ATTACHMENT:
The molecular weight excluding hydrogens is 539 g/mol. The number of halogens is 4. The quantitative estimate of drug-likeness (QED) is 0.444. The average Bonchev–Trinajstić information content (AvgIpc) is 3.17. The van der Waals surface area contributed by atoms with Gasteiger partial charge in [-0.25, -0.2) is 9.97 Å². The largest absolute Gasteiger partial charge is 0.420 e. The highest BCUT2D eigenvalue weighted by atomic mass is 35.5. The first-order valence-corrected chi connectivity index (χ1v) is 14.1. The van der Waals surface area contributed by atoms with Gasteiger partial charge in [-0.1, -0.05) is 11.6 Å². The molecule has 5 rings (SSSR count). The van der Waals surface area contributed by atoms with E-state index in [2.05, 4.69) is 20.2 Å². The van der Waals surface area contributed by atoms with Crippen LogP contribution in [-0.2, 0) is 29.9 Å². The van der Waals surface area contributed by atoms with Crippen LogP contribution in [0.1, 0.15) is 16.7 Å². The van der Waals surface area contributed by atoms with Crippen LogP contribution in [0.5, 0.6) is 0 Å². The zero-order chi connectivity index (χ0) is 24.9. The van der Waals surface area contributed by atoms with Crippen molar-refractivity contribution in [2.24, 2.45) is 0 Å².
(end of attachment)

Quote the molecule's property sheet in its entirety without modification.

The molecular weight excluding hydrogens is 539 g/mol. The number of halogens is 4. The quantitative estimate of drug-likeness (QED) is 0.444. The average Bonchev–Trinajstić information content (AvgIpc) is 3.17. The van der Waals surface area contributed by atoms with Gasteiger partial charge in [-0.25, -0.2) is 9.97 Å². The largest absolute Gasteiger partial charge is 0.420 e. The highest BCUT2D eigenvalue weighted by atomic mass is 35.5. The first-order valence-corrected chi connectivity index (χ1v) is 14.1. The van der Waals surface area contributed by atoms with Gasteiger partial charge in [-0.1, -0.05) is 11.6 Å². The molecule has 5 rings (SSSR count). The van der Waals surface area contributed by atoms with E-state index in [2.05, 4.69) is 20.2 Å². The van der Waals surface area contributed by atoms with Crippen LogP contribution in [-0.2, 0) is 29.9 Å². The van der Waals surface area contributed by atoms with Crippen LogP contribution in [0.1, 0.15) is 16.7 Å². The van der Waals surface area contributed by atoms with Crippen LogP contribution in [0.5, 0.6) is 0 Å². The zero-order chi connectivity index (χ0) is 24.9. The van der Waals surface area contributed by atoms with Crippen molar-refractivity contribution in [2.24, 2.45) is 0 Å².